However, precipitation is not that easy to model. “Part of the problem with digital models is that precipitation occurs at much smaller spatial scales than the model’s grid scales. It is therefore difficult to model precipitation; we can reconstruct precipitation changes in the past and this can be used as a target to confirm which of these models is working well or not, ”Clemens explained.

The results of the present study are based on cores extracted from the Mahanadi offshore basin at 1430 m below sea level on the Indian margin (Site U1446). The Bay of Bengal, surrounded on three sides by land, is the least salty ocean basin in the world, receiving about 2,950 cubic kilometers of runoff per year. Changes in precipitation and ocean surface salinity are captured and preserved in a number of chemical, physical, isotopic and biological components of the sediments deposited there.

Once the sediment cores returned to the lab, the researchers isotopically reconstructed from the past monsoon using indicators such as oxygen isotopes in planktonic fossils, carbon isotopes in leaf wax, and the rubidium from site U1446 on the Indian mainland margin.

The research is important because such a multi-proxy analysis helps us to better track the monsoon in the past, says Supriyo Chakraborty of the Indian Institute of Tropical Meteorology in Pune. “Each proxy is sensitive to a different factor that we want to look at; when we apply multiple proxies and if we get a convergent “result” and “interpretation”, it lends credence to our analysis. These proxies help us reconstruct the monsoon going back beyond 150 years of instrumental rainfall recording, ”Chakraborty added. It was not associated with the study.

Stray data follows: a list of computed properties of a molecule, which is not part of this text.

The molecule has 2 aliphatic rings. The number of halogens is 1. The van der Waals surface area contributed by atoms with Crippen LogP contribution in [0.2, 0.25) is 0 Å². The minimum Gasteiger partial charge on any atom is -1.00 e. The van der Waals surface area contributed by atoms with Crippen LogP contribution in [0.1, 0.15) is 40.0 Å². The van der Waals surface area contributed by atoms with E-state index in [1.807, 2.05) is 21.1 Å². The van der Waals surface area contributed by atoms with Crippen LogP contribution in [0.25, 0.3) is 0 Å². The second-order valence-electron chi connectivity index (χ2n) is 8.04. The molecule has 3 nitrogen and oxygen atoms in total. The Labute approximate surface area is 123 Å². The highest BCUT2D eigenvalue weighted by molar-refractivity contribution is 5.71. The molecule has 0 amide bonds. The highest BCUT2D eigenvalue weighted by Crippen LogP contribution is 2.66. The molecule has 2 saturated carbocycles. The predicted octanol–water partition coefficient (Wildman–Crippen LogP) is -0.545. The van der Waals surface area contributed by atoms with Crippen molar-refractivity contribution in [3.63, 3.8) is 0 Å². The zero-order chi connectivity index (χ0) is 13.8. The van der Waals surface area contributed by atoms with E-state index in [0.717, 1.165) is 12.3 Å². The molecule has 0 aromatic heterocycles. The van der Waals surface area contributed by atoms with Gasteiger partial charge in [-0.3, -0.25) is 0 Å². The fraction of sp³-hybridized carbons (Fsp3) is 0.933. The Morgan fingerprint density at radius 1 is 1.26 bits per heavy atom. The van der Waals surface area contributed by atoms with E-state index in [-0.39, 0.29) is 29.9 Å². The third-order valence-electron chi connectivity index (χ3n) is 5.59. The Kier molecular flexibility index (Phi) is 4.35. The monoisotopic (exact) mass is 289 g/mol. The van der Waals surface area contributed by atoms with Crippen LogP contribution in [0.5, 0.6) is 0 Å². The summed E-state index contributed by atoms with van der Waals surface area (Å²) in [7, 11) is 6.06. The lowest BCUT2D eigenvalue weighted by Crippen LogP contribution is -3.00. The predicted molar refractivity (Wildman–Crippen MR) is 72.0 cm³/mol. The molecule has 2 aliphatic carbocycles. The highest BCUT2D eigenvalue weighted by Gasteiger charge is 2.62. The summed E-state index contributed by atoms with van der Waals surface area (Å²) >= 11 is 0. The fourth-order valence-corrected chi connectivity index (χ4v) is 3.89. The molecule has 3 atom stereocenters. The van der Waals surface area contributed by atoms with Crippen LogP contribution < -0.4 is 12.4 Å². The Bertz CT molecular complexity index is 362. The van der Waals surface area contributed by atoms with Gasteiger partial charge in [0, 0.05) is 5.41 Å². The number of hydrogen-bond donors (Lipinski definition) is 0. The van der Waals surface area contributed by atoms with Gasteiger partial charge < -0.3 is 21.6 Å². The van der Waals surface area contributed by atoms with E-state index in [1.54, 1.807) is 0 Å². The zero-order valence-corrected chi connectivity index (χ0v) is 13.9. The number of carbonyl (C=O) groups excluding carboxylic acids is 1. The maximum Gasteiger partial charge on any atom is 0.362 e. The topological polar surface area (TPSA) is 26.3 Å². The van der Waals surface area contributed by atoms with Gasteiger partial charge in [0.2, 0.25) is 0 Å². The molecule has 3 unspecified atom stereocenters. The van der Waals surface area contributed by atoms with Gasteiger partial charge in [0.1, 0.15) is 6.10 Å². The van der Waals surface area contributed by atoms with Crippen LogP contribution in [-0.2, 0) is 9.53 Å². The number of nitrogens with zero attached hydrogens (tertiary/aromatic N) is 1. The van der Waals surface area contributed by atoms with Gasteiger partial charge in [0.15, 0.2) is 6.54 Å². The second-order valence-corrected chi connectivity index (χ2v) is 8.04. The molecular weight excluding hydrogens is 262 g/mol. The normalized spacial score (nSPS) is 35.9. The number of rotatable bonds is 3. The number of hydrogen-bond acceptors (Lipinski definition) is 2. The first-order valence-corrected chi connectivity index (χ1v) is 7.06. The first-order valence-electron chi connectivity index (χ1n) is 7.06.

For example, in an article published in 2020, scientists warned of an increased risk of flooding in the Brahmaputra River based on a 700-year reconstruction of the river’s water flow during the monsoon, from of data on tree rings, suggesting that the true flood of the transboundary river the risk is probably underestimated because the instrumental recordings were taken during a dry period.

India’s Nationally Determined Contributions (NDCs) under the Paris Agreement primarily target a reduction in gross domestic product (GDP) emissions intensity from 33 to 35 percent, by 2030; achieve around 40 percent of installed electricity capacity from non-fossil energy resources; energetic efficiency; and the creation of an additional carbon sink of 2.5 to 3 billion tonnes of carbon dioxide equivalent through additional forest and tree cover.

While India, the world’s third-largest carbon emitter, has yet to commit to a net-zero emissions schedule amid intense international pressure, the road to net zero is strewn with concerns about the availability of climate finance, the role of developed nations in increasing finance and India’s development priorities.

(The story first appeared in Mongabay)